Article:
11

For a current course I am taking, we are using a remote computer to run our code.

I am coding locally on my MacBook and I'm looking for a good way to keep my local code up to date on the cluster.

The way I was doing it was to have a terminal open for running SCP to copy the directory, and another terminal that was SSH-ed into the cluster for making and running my code.

This seems less than optimal for me. Is there a way that I could automate the sending of the files to the cluster when they are modified?

Or am I stuck with the one-line command to move everything?

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15

If you can use rsync, that would probably be the best way.

Would using sshfs to (fuse) mount the remote folder(s) be an option? You could either edit the files directly, or use rsync, unison or any folder to folder synchronisation tool then.

13

Your best option, other than a distributed version control, is using rsync over ssh. I keep a couple of machines in sync by doing the following on each one:

rsync -urltv --delete -e ssh /src.dir user@othermachine:/src.dir

You mentioned using a MacBook - rsync is on Mac OS X. As far as I know, it didn't need to be installed extra. And the beauty of rsync is that it looks for modifications and only copies modified files over. It doesn't do merging of simultaneous modifications like a distributed version control system would, but if you're like me where you do some work on your laptop then some work on your desktop, rsync is the best way to send all the changed files (and only the changed files) from one to the other when you switch modes.

Note: the rsync options used here are:

  • -u, --update skip files that are newer on the receiver
  • -r, --recursive recurse into directories
  • -l, --links copy symlinks as symlinks
  • -t, --times preserve modification times
  • -v, --verbose increase verbosity
  • --delete delete extraneous files from dest dirs, acts as --delete-during

lastly, -e is the option that allows you to specify your remote shell, in this case ssh

  • Does rsync run on my comp only? I'm just wondering in case I don't have access to rsync on the cluster. – Dan McClain Mar 19 '09 at 12:38
  • No, you need rsync at both ends of the ssh tunnel. This is very common however so I would definitely suck it and see. – Evan Mar 19 '09 at 12:41
  • I'll have to check this when I get home. One more question, does rsync look for modifications? – Dan McClain Mar 19 '09 at 12:44
  • Yes, rsync does incremental backups. – Wadih M. Mar 19 '09 at 12:45
  • its worth it to mention that if you do not want to update old files that you know haven't changed, you should use the --ignore-existing flag and discard the -u – physincubus Feb 17 '18 at 3:51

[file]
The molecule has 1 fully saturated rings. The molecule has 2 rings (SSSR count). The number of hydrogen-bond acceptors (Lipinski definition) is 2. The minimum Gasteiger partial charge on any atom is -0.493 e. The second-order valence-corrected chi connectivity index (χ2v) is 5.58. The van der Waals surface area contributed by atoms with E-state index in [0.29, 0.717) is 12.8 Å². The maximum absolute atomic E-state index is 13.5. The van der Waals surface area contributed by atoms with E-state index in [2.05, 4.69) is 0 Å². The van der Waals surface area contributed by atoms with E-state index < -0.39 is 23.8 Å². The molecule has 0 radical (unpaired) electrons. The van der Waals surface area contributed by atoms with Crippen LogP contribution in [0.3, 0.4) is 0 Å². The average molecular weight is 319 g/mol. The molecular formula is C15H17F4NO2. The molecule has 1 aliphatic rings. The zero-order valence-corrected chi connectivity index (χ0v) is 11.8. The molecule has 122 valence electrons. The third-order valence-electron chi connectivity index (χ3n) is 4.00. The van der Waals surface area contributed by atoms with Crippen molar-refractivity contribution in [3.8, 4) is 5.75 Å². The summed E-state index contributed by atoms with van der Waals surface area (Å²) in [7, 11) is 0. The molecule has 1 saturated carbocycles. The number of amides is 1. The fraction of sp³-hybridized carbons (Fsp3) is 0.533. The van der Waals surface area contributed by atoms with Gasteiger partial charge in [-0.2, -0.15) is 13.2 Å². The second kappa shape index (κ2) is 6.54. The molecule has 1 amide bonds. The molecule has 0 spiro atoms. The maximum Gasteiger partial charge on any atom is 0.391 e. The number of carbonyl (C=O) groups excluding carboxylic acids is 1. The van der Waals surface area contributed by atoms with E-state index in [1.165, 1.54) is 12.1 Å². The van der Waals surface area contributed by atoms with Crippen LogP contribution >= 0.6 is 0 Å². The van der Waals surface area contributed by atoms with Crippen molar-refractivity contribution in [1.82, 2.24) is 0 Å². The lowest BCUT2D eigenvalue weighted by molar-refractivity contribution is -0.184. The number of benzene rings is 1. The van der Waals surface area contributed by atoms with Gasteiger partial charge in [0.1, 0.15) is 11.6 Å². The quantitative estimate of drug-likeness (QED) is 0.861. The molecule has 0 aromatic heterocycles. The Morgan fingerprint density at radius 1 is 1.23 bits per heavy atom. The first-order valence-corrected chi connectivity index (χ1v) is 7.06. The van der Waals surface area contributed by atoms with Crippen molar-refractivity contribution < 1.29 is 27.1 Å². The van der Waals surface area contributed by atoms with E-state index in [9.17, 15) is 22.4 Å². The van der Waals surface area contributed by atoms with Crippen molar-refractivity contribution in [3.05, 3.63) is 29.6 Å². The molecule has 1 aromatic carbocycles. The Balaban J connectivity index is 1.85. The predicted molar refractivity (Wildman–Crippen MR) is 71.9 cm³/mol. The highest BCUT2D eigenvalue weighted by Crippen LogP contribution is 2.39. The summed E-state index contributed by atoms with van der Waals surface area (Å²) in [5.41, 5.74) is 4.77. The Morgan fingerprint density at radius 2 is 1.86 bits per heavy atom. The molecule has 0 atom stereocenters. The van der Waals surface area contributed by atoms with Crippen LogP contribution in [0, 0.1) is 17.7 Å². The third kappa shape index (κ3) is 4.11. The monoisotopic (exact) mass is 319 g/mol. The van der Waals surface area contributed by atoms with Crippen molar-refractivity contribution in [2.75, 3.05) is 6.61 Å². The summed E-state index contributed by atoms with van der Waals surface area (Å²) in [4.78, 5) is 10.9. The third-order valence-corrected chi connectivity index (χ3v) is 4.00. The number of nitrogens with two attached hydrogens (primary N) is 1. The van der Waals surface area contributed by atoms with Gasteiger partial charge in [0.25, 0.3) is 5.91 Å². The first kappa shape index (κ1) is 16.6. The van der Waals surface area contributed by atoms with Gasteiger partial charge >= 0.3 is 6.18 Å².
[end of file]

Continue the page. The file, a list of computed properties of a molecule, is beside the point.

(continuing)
4

I know that's not the answer you know but you can setup an SVN or CVS server, which would be so much easier.

Otherwise I'd go for rsync.

  • Using source control for file sharing is 'easy' as you suggest, but it is also 'nasty'. This approach might be especially problematic in a couple of scenarios. If the files are already source-controlled, then using the existing SCM (source control system) will 'muddy' the history. Alternatively, trying to get a secondary SCM working will be very problematic, whether a second instance of the same SCM or a different SCM. I don't think there's a clean approach on an existing SCM even if source branches are employed. Personally, I'd avoid trying to use SCM, but stick with rsync or the like. – Rhubbarb May 30 at 8:03
1

Even better than rsync is the Unison file synchronizer, which will allow you to make changes at either end and will detect and help resolve any conflicts. It works over ssh.

  • and it must only be installed on one of the two machines? – iconoclast Sep 22 '18 at 19:19
  • from unison -doc tutorial: "It is important that the version of Unison installed on the server machine is the same as the version of Unison on the client machine." So it seem that unison must be installed on both machines. – Rhubbarb May 30 at 7:53
0

Probably not what you're looking for, but you should have a look at a DSCM like git:

  1. create a repository in the remote server.
  2. clone it to your development machine using ssh.
  3. add / modify code
  4. use commit and push (again, over ssh) to merge the changes.
  • Using source control for file sharing is 'nasty'. (Please see my comment to Dr. Evil's answer.) – Rhubbarb May 30 at 8:05

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